Esoteric London

No. 340: Marchmont Street, WC1

Posted in Hospitals, Public Art by esotericlondon on June 17, 2011

Marchmont Street, London, WC1. Photo © Roger Dean 2011

In the Slums – Rev. D. Rice-Jones, 1884:

Of the children born out of wedlock it is well known that many are murdered by their own mothers, either deliberately, or in a fit of desperation. The rest are mostly intrusted to women whose business it is to check the increase of the population, who understand the art of murdering children without rendering themselves amenable to the laws of the land, and who, “for a consideration,” are ready to polish off any number of infants at the shortest notice. In these baby-farms there is a wholesale slaughter of the innocents constantly going on.

But illegitimate children are not the only victims to the cruel disregard of infant life so prevalent in the slums.

In the annals of the Foundling Hospital it is recorded that when in former days a basket used to be kept outside the gate for the purpose of receiving any “love children” whose mothers might choose to take or send them there, a very large proportion of the children so left there in infancy, never again to be seen by the parents, were the offspring of married people, who simply wanted to be rid of the burden of children; and to so great an extent was that practice carried on, that conveying babies to the Foundling Hospital became a regular and profitable trade. In different places men were found who, for a certain sum of money, undertook to bring infants up to town and deposit them safely in the basket outside the Foundling; and married folk constantly availed themselves of their services. But as it would not have paid to bring only one or two children up at a time, the contractor had to do what is done in the present day by babies’ undertakers-to wait until the number of bodies accumulated sufficiently to make the undertaking pay. The consequence was, that babies, not illegitimate, were brought up to town by the cart-load. And so great were the hardships to which the poor little things were subjected, that they died by the cart-load, and were buried by the cart-load.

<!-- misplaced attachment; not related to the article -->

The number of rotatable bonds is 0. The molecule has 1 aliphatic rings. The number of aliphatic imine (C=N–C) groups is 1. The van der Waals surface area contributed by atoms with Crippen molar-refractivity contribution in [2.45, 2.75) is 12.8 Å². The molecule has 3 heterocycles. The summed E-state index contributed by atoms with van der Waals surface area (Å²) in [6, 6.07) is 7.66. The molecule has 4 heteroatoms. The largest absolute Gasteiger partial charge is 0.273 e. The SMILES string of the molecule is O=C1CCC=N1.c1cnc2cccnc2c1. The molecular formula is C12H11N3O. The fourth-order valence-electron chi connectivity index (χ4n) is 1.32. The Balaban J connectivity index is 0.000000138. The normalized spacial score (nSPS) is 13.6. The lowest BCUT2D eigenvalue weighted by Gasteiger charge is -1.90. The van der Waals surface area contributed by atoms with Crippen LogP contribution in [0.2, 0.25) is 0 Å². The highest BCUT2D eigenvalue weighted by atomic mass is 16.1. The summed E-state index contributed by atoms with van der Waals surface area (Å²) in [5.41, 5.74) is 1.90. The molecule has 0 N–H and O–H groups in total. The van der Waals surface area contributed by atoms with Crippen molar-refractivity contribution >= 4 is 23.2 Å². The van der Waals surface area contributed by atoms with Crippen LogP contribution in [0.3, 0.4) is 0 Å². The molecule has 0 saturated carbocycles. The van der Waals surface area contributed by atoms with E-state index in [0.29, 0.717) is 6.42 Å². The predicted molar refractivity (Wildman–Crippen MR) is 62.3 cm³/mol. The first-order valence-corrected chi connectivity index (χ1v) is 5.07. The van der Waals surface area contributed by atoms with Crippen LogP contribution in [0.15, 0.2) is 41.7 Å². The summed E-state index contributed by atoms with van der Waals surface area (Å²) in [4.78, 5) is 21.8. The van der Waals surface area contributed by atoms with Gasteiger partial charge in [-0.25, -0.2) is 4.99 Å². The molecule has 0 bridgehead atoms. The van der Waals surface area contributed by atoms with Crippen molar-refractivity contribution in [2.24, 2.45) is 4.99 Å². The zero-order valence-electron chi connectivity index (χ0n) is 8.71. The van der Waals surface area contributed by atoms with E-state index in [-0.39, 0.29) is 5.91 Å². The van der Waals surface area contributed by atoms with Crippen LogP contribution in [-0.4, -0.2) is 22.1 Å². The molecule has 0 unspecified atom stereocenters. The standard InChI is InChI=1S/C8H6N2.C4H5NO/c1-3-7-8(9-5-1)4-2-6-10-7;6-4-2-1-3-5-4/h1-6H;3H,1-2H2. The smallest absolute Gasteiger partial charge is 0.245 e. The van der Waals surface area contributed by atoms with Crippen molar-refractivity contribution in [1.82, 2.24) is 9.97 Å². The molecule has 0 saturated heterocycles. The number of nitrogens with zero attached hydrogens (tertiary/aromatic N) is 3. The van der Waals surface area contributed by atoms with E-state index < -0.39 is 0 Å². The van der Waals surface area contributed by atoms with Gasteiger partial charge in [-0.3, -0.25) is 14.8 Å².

[ The above photograph is of one of the elements in John Aldus’s artwork ‘Tokens’ embedded in the pavement in Marchmont Street, Bloomsbury. Marchmont Street is built on land that formerly belonged to the Foundling Estate, where stood the Foundling Hospital, Britain’s first home for abandoned children which was set up in 1739. Mothers would often leave a token with their child in the hope that should they be able to reclaim their child in the future (something that rarely occurred) they would be able to identify them. The Foundling Museum has a collection of these touching trinkets and keepsakes. R.D.]

More information on the Foundling Museum can be found here.

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